Like many runners, I first got into yoga to "get a good stretch." But after four years, innumerable races, and a 200-hour teacher training later, I've learned there is a lot more we runners can gain from a yoga practice, outside of increased mobility in our legs and hips.
Here are five ways that yoga can benefit runners, that are often overlooked:
1. There's a mini sports psychology session in every practice.
"Set an intention." It's a phrase we often hear in yoga class. An intention can be whatever you need it to be, so long as it is not goal-oriented. We are setting an intention, but we're not attaching ourselves to a particular outcome. It seems counterintuitive, but it actually makes things easier in the long run — both literally and figuratively.
There's a technique in sports psychology where athletes concentrate on process, not product. Athletes can control the process (their training, nutrition, etc.), but they cannot control the product (whether or not they are going to win). A focus on the product can be disheartening and frustrating and it can make an athlete act out of desperation if they feel they cannot have the outcome they desire.
All runners — from marathoners to weekend joggers — are athletes in some fashion. It's far too easy to focus on how many miles we want to run, what speed we'd like to achieve, or whether or not we can win a race. We get so wrapped up in our product that we compromise our process. Going to yoga, setting an intention — but letting go of that attachment towards a specific goal — is a great way to rework that.
2. Listening to your body on the mat makes you better at listening to your body on race day.
As runners we are used to persevering, which is quite admirable. But we run the risk of pushing past perseverance and into neglect. This is how many runners get injured: "muscling through" one more mile, only to realize we've strained, sprained, or torn something.
In yoga, we grant ourselves the luxury of listening to our bodies and doing exactly what it needs, be it a gentler variation of a pose, the use of props, or going into Child's Pose. It is incredibly hard to let go of that sense of competition — particularly with ourselves — but by learning to modify our practice to suit us best on the mat, we become better able to assess what our body is trying to tell us on the racetrack.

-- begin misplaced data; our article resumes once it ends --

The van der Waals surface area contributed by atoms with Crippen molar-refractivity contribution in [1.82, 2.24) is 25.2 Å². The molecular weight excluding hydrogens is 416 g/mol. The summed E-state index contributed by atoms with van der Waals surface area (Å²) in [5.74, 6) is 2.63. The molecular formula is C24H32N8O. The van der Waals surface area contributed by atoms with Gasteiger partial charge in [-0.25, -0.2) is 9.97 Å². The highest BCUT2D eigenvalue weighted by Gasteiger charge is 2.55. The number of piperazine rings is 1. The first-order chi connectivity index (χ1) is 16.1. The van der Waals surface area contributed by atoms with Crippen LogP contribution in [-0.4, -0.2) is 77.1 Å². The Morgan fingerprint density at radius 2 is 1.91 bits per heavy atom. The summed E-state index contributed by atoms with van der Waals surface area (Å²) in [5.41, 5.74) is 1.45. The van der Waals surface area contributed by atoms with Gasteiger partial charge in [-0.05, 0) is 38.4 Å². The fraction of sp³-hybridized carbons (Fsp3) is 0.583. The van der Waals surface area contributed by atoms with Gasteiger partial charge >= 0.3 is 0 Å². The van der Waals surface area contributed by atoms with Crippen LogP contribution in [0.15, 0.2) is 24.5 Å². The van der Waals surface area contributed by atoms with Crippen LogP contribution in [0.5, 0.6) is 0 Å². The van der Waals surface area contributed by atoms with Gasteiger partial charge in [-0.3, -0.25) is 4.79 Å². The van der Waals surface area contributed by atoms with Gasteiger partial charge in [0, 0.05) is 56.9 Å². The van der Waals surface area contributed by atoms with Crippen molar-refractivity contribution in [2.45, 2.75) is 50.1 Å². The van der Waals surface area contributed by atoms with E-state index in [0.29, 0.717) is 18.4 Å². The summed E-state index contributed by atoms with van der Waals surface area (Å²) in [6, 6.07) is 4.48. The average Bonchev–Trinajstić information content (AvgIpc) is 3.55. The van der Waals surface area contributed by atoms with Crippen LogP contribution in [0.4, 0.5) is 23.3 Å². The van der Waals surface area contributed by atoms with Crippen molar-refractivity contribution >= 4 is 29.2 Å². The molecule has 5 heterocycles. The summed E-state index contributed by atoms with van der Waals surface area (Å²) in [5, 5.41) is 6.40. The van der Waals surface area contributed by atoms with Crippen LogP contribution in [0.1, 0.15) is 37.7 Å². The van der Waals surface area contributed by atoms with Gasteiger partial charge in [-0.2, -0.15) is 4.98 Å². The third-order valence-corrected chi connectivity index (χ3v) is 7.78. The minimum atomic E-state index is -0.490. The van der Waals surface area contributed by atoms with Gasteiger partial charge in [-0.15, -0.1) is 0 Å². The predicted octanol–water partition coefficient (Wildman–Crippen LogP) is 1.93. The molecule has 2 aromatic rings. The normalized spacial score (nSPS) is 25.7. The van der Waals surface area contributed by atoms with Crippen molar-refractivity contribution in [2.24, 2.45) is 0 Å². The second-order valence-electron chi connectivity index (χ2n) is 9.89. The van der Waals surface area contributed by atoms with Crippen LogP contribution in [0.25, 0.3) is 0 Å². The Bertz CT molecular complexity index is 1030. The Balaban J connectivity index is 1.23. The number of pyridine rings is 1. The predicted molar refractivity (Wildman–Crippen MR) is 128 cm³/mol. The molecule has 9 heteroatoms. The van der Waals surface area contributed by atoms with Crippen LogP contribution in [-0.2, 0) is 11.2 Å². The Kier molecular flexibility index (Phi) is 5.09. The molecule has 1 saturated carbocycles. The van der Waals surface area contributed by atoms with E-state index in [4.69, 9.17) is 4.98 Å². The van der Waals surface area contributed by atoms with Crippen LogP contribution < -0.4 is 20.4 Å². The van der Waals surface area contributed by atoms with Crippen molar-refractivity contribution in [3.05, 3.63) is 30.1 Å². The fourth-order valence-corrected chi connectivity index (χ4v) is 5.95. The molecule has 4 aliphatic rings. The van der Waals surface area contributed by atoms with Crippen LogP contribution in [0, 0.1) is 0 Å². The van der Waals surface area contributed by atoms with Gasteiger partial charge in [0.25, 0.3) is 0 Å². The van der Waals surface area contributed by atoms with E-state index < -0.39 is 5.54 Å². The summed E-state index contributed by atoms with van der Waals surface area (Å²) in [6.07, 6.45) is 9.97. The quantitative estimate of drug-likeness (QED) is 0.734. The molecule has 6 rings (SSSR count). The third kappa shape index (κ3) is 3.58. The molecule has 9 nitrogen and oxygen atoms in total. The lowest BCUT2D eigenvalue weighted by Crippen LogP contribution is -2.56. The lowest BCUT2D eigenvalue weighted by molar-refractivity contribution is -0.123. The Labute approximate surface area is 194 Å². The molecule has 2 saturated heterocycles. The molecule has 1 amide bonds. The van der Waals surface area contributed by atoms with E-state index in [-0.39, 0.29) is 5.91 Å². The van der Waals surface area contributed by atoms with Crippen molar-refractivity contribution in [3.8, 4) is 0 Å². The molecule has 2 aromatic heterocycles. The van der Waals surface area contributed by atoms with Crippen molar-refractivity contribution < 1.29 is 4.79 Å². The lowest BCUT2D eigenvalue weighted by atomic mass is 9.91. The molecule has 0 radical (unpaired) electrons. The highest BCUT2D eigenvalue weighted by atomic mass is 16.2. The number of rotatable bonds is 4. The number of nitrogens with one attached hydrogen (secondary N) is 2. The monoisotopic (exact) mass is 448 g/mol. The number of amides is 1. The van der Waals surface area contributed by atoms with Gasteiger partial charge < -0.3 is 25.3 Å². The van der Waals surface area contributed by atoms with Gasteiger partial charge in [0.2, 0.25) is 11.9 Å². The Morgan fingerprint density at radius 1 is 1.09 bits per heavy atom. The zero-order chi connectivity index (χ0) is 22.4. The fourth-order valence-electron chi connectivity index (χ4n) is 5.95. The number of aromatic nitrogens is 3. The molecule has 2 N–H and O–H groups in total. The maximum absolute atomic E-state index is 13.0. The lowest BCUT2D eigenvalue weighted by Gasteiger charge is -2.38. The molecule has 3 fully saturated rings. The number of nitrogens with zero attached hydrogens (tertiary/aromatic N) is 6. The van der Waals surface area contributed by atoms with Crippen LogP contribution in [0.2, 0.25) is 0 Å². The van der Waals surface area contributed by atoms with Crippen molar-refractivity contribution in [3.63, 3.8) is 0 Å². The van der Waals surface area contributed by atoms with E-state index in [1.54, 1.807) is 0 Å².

3. Yoga strengthens your upper body, which will make you a better runner.
How should you move your arms on a run — should they remain stationary or should there be a swing to them? Research is starting to show that there might be a neurological link between arm swinging and leg movement. Swinging our arms actually takes up the least amount of energy of any arm movement during a run — including no arm movement. It is suggested the optimal arm position is with elbows bent at 90 degrees, close to the ribs with your arms swinging back-and-forth along the sides of your body.
It takes strong arm, shoulder and back muscles to swing our arms in such a fashion, and to be able to control how they move. We can work this arm positioning in yoga with Chaturanga (high-to-low pushup), or lowering to knees-chin-chest, in Dolphin Pose and even a forearm stand. All these asanas position our arms at 90 degrees with the elbows tucked in. This upper body work prepares us for proper aligned movement in our runs.
4. Yoga builds a strong, stable core.
How can you become a faster runner? How can you get longer distances? How can you potentially prevent injury? By strengthening your core.
A strong, stable core doesn't come from doing a million sit-ups. It comes from poses that require balance and stability, that challenge all the muscles in our torso (yes, the muscles on your back also count as your core). A healthy core will improve your posture, provide balance and make it that much easier to be a runner.
5. With emphasis on breath work, yoga reminds us to breathe mindfully on our runs.
I don't know a single runner who has not experienced "The Stitch" — that stabbing sensation in between or under our ribs that hits us in the middle of our run. While many of us know this comes from a lack of sufficient oxygen in the system, we're still unsure how to remedy the problem.
The natural response to physical stress is to stop breathing. Stress triggers our "fight or flight" response which in turn, floods the body with adrenaline and gives us rapid, shallow breath. This is great in the short-term if you're fighting off or fleeing from an immediate threat. But if you're running for more than a few minutes, this stops being helpful.
This is where yoga comes in. A common saying in yoga is, "If you're not breathing, you're just doing calisthenics." In yoga, we keep the type of long, steady breath that we have when we're at ease throughout our entire practice. If we're unable to maintain the breath in any given asana, then it's time for us to ease out or come to a resting pose.
As runners, we can utilize this vital aspect of yoga to train ourselves to breathe through physical strain and keep The Stitch from returning on race day.